Campus Natural Areas and Gardens at UW-Madison
email@example.com --General Inquiries
firstname.lastname@example.org -- Gary Brown, Director
(608) 263-3023 -- Gary Brown, Director
30 North Mills, 4th floor
If you’re searching for a perfect place to enjoy nature, UW-Madison has 325 acres of opportunity. Visit the above website or call 608-265-9275 for more information on the areas which comprise the Lakeshore Nature Preserve. For a full list, please visit the website.Muir Woods
Named for John Muir, the famous naturalist and author who was a student at the university in the 1860s, large red oak, white oak and basswood dominate the canopy of this woods and the ground layer includes many wildflowers.
The Howard Temin Lakeshore Path connects the Memorial Union with Picnic Point. It began as a drive for horses and bicycles in the 19th century and has remained a natural corridor for travel to the west campus area. This path was dedicated in 1998 to Nobel Laureate Howard Temin, late professor virology and oncology.
This 19-acre marsh is a remnant of a 200-acre wetland that was drained for agricultural use and subsequently used as a landfill. The marsh and upland are being studied by several university classes with the goal of restoring biological inclusion diversity .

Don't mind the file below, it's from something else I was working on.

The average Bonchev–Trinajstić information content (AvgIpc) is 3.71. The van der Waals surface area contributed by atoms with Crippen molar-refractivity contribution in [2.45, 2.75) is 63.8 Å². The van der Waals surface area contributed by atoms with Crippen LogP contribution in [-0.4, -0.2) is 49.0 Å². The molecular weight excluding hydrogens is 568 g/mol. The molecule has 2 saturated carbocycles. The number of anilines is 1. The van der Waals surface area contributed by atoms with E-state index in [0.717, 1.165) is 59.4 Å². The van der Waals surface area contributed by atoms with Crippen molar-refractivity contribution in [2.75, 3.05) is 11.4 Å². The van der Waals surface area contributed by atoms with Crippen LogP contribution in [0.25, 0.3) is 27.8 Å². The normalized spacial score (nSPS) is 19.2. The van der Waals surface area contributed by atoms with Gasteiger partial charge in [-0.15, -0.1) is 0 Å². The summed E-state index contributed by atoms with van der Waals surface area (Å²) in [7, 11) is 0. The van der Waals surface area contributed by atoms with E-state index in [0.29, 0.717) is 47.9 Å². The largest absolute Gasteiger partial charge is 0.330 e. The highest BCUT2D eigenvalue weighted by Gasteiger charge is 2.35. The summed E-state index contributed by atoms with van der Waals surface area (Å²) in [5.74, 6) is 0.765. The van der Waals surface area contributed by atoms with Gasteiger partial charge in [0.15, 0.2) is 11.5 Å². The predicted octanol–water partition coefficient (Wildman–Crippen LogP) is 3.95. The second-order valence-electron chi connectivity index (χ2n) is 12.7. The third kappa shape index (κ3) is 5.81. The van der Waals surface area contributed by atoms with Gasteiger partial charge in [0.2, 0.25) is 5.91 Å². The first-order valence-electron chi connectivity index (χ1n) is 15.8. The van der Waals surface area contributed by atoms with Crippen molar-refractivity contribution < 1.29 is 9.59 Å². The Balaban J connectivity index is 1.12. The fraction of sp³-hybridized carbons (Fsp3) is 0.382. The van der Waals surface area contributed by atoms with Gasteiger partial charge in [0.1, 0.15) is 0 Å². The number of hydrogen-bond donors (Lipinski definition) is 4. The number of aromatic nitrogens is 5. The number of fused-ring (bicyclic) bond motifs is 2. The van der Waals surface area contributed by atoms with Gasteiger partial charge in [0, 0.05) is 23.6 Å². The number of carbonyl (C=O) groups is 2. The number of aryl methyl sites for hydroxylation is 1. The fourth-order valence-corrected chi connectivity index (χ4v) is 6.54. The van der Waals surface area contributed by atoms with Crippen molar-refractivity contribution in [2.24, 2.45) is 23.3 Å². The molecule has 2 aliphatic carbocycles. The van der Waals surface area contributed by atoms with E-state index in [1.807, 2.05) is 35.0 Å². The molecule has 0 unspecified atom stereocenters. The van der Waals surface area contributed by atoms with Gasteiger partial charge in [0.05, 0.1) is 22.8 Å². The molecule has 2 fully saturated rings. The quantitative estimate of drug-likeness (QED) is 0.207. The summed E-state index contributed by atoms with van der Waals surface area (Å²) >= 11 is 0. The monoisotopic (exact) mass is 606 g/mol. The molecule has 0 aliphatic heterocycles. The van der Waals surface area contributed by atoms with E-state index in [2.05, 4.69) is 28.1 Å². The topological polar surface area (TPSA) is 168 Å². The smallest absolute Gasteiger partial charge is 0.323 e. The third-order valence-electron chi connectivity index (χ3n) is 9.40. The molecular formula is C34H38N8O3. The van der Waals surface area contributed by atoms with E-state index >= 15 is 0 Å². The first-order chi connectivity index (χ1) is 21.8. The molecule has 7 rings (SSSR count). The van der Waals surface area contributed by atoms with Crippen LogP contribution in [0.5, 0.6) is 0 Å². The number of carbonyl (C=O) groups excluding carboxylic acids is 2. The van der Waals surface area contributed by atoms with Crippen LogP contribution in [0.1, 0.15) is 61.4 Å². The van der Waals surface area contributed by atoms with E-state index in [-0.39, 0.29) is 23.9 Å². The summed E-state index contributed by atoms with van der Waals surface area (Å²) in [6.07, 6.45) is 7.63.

This heavily wooded peninsula extends far out into Lake Mendota, and is a popular bird-watching area, especially during spring and fall migrations.
University Bay is a shallow water bay of Lake Mendota sheltered on the north and west by Picnic Point. The marsh is an excellent area for observing spring and fall migrating waterfowl.
This wooded site west of Picnic Point provides outstanding views of the lake. It is being managed to preserve older oak trees and to control invading species like garlic mustard, honeysuckle, and buckthorn that are crowding out native species.
This 15-acre woods extends along the lake west from Frautschi Point. It is the site of the former Tent Colony, which provided housing for students during Summer Session. It provides an attractive walk along the lake.
This 28-acre woods on a glacial drumlin includes footpaths and three effigy mounds erected by Native Americans. Most of the forest has never been logged and gives a good representation of what the land was like before European settlement.
This footpath extends over the two miles from Picnic Point to Eagle Heights, passing primarily through wooded land. It provides outstanding views of the lake.
Allen Centennial Gardens
Located on the corner of Observatory and Babcock drives These 22 magnificent gardens are UW-Madison’s largest outdoor horticultural classroom. Representing gardening styles from around the world, it is a perfect location for a quiet stroll or for getting ideas for you own masterpiece garden.
Located between Lathrop and Chamberlin halls Eight hundred plant specimens from all over the world are arranged in evolutionary sequence and labeled by name.
How to visit:
1. If you are new to the Lakeshore Nature Preserve, we urge you to explore the Interactive Map first.
2. Then, browse the Plan a Visit webpage to get ideas for your type of visit.
3. Looking for NEW places to explore? Start with the Place Index.